Flight Lieutenant John Terence Webster, DFC, RAF had joined the Royal Air Force in 1935 on a short service commission. Born in Liverpool, he completed his training and served with both 17 and 80 Squadrons. On 21st October 1937, whilst stationed at RAF Debden, he married his wife Peta, and enjoyed flying the powerful biplanes of the era. In 1938 he was posted to 41 Squadron at RAF Catterick who were flying the new Supermarine Spitfire. 41 made the journey down to Hornchurch and in May during the retreat from Dunkirk claimed a Messerschmitt Bf109 and a half share in a Heinkel He111. He has the acclaim of being the only RAF fighter pilot to have wounded the German fighter ace, Meyer Werner Molders, of JG51. On 28th July ’40, in chasing a Messerschmitt Bf109E back across the Channel to France, he spotted a German motor torpedo boat, and in shooting it up was thoroughly amused as he watched its crew diving overboard for safety. At the time of his untimely death on the 5th September 1940 he is said to have claimed seventeen confirmed victories plus probables and damaged. Nineteen days after his death, on the 24th September 1940, Terry’s widow and son John attended by invitation a ceremony at Buckingham Palace, where the lady was presented with the award of the Distinguished Flying Cross by a grateful King.
At the time of my research the then new public house which stands on the corner of Cranfield Park Road, ‘The Darby Digger’, was approached with the view of having a memorial bar, which would carry photographs and the story of this courageous young airman. Everything was agreed, until the brewery remembered that they sold ‘Websters bitter’ and that it might confuse their customers, so they pulled out at the last minute. I went back to the Council who had been so cooperative in the naming of Hodgson Way and put my story to them. Immediately they took up the story and offered me four new roads that led onto new housing development, just off Radwinter Avenue and not far from the original intended site, the Darby Digger. One road and three new side roads were placed at my disposal for naming. The main road leading onto the new housing development would be ‘Terence Webster Road’, Terry had dropped his Christian name John in the RAF because all his colleagues simply called him Terry, which was also his widow’s wish. The first new side road would be ‘St.Omer Close’, named after the Cross of St.Omer which forms the centre of 41 (F) Squadron’s Crest, the second, ‘MacKenzie Close’, after S/Ldr. John MacKenzie who put his crippled Spitfire down in the area, and also a 41 (F) Squadron pilot, and lastly ‘Hood Close’, in memory of 41 (F) Squadron’s Commanding Officer who went missing that day from the same combat and who is still classed as a missing man. I am indebted to our local Council who, in creating new development, possibly against the wishes of many local residents, including myself, at least gave some thought to an historical event in the town’s history. It enables us to remember another member of ‘Churchill’s Few’ who paid the ultimate sacrifice in the fight for victory. You cannot imagine how proud I felt on the 15th April 1994, at 11:45 am, to have not only Flight Lieutenant John Terence Webster’s widow and son stand beside me on the day we opened ‘Terence Webster Road’, but also several veterans of 41 (F) Squadron who had served with F/Lt. Webster during the Battle of Britain, members of Council and Moat Housing Development who also provided a small but very tasteful memorial that was unveiled by Mrs. Peta Webster and son John. My most powerful memory of this occasion is when Peta squeezed my hand and said, “You know, Trevor, Terry’s body was cremated, so really he has no grave. So when I now look upon the name to this road, and the memorial I have unveiled here today, it brings a sort of closure and comfort to know my Terry has now got a marker”. We even had a Spitfire from Duxford laid on to make a low flypast, but it was so windy it was unfortunately called off. The incident involving the death of this young officer spans five large folders and his story told in the detail it deserves would amaze the reader. Both Peta and her son, John, went on to become two very close friends. I had dinner with them at the Thomas Kemble where Peta showed me her late husband’s award of the DFC, still in its box as it was handed to her by the late King. There are very few photographs that exist of F/Lt. John Terence Webster, DFC, RAF. but Peta provided me with copies of everything she had, so I will be posting photographs at a later date.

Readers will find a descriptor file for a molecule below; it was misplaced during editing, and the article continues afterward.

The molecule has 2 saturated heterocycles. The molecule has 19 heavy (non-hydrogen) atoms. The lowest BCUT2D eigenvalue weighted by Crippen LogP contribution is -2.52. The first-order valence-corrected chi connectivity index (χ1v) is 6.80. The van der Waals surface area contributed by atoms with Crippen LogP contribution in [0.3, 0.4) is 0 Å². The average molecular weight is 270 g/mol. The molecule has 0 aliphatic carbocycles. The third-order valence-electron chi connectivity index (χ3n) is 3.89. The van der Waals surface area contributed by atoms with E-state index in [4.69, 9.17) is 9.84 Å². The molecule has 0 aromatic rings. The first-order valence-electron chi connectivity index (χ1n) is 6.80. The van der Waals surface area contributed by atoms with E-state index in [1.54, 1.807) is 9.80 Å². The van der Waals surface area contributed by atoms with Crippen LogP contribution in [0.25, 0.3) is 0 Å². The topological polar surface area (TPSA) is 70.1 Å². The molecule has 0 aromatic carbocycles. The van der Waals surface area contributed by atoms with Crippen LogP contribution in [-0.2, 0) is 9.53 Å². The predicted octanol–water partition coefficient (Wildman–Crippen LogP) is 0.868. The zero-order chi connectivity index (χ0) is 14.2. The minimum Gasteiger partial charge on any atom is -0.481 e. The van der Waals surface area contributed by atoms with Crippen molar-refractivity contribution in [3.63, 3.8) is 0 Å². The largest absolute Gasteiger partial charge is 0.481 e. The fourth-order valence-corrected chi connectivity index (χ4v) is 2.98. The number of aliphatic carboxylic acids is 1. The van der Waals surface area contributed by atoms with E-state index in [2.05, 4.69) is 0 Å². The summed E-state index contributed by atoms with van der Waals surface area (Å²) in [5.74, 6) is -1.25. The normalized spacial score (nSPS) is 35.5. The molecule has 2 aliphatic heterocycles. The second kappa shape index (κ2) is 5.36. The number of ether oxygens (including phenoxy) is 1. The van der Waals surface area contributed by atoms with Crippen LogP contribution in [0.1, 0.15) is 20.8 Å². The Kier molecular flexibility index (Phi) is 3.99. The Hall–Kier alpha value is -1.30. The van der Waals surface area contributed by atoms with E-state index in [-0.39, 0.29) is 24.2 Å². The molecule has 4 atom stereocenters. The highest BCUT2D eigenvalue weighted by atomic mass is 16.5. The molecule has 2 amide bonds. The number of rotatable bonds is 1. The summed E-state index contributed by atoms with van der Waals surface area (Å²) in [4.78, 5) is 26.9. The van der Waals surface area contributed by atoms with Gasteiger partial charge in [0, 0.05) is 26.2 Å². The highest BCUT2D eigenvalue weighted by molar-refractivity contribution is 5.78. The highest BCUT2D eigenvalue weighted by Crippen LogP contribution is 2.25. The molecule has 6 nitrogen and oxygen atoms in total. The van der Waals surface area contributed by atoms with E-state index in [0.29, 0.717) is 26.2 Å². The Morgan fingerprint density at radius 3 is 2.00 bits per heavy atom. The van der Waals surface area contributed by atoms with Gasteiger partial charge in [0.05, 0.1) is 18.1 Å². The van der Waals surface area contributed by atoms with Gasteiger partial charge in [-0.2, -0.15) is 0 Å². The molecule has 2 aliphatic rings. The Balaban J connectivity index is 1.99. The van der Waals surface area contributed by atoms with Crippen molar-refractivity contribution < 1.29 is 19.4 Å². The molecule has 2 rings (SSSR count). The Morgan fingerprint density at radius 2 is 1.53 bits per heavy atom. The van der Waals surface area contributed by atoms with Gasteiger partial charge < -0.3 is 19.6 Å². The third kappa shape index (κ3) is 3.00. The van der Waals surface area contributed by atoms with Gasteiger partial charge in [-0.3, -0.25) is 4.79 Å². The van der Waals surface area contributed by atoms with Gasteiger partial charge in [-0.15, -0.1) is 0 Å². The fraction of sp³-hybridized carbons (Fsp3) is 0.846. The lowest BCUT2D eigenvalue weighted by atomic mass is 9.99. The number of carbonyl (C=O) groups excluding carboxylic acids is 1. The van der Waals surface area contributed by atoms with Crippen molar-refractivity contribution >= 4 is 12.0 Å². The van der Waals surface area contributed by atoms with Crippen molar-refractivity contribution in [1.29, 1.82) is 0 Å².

There is one final twist to this story. One of the pilots who served with Terry was F/O. O. B. Morrogh-Ryan, RAF who was killed later in the war whilst flying a Bristol Beaufighter. Representing his late father at the ceremony was son Mr. Jeremy Morrogh-Ryan and his mother Mrs. N.H. Gardner, widow of F/O. O.B. Morrogh-Ryan, RAF. Mrs Gardner lived in Mill Lane, Stock, where F/Lt. R.E. Lovett, DFC, RAF of 73 (F) Squadron, the pilot who had collided with Terry Webster, was killed on the 7th September 1940. Jeremy asked me if one evening I would show him the site where the young airman had met his end, as living in Stock village for many years, both mother and son knew nothing of the incident. So it was a warm summer’s evening when we strolled down a footpath beside the Catholic Church in Mill Lane, crossed into a field used locally by young courting couples and onto the public foot path that runs the length of the field to the bottom. I soon found the crash site which today is merely an indent in the ground. The spot is beautiful and, although tragic in circumstance, would not be a bad place to end your days. Both Jeremy and I agreed that it was sad that there was nothing in the village to mark the death of this young pilot. So Jeremy said he would like to pay for a memorial plaque to be constructed and have it placed within the confines of the Catholic Church, so that everyone would be made aware of what had happened there during the summer months of 1940. The brass plaque, made of quality yellow brass and suitably engraved was made locally here in Wickford. The Catholic Church was contacted, permissions granted, veterans of 73 (F) Squadron contacted, and yes this time the Spitfire flew, on Armistice Sunday that same year. A packed congregation stepped outside the church as Eddie Coventry’s Spitfire Mk.XV1…TD248, painted to represent a 41 (F) Squadron Spitfire, screamed up Mill Lane, dived down the hill pulled round and completed a victory roll right above our heads. I am a firm believer that nobody in the world does pomp and pageantry the way we Brits can do it. I looked round to see the faces of those assembled guests, the sound of the Rolls Royce Merlin engine, coupled with the reason we were all present was a simple reminder of what we owe the younger generation of 1940-45. The village of Stock now has a permanent reminder of a young man who lost his life on a summer afternoon seventy two years ago. For that I thank Mr. Jeremy Morrogh-Ryan. For myself I have the knowledge that another member of ‘The Few’ will now be recognised by future generations who live in Stock, and as they walk past the spot where he died, might just pause in reflection of how good life is and how great it is to be alive on a summer’s evening, thanks to men like F/Lt. John Terence Webster, DFC, RAF and F/Lt. Reginald E. Lovett, DFC, RAF. Lest we Forget.